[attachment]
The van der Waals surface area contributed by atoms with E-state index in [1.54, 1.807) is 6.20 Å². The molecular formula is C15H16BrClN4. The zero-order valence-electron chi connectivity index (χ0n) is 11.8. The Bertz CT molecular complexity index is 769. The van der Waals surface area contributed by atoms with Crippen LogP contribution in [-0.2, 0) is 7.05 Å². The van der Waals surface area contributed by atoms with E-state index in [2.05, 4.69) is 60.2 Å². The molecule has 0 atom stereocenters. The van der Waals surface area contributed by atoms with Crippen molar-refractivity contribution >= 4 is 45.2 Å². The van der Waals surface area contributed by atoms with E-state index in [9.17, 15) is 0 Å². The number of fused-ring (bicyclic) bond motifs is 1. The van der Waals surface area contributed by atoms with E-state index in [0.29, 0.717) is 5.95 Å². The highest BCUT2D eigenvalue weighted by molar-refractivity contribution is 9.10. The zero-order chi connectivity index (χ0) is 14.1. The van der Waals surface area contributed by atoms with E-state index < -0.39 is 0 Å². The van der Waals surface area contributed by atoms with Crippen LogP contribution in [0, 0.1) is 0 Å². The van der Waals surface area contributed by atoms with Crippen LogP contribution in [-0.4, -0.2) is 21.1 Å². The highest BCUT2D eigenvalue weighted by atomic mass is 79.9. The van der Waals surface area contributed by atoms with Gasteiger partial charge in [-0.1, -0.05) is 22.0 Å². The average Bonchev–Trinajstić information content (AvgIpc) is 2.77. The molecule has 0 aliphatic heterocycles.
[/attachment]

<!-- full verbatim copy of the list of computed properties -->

The van der Waals surface area contributed by atoms with E-state index in [1.54, 1.807) is 6.20 Å². The molecular formula is C15H16BrClN4. The zero-order valence-electron chi connectivity index (χ0n) is 11.8. The Bertz CT molecular complexity index is 769. The van der Waals surface area contributed by atoms with Crippen LogP contribution in [-0.2, 0) is 7.05 Å². The van der Waals surface area contributed by atoms with E-state index in [2.05, 4.69) is 60.2 Å². The molecule has 0 atom stereocenters. The van der Waals surface area contributed by atoms with Crippen molar-refractivity contribution >= 4 is 45.2 Å². The van der Waals surface area contributed by atoms with E-state index in [9.17, 15) is 0 Å². The number of fused-ring (bicyclic) bond motifs is 1. The van der Waals surface area contributed by atoms with E-state index in [0.29, 0.717) is 5.95 Å². The highest BCUT2D eigenvalue weighted by molar-refractivity contribution is 9.10. The zero-order chi connectivity index (χ0) is 14.1. The van der Waals surface area contributed by atoms with E-state index < -0.39 is 0 Å². The van der Waals surface area contributed by atoms with Crippen LogP contribution in [0, 0.1) is 0 Å². The van der Waals surface area contributed by atoms with Crippen LogP contribution in [-0.4, -0.2) is 21.1 Å². The highest BCUT2D eigenvalue weighted by atomic mass is 79.9. The van der Waals surface area contributed by atoms with Gasteiger partial charge in [-0.1, -0.05) is 22.0 Å². The average Bonchev–Trinajstić information content (AvgIpc) is 2.77. The molecule has 0 aliphatic heterocycles.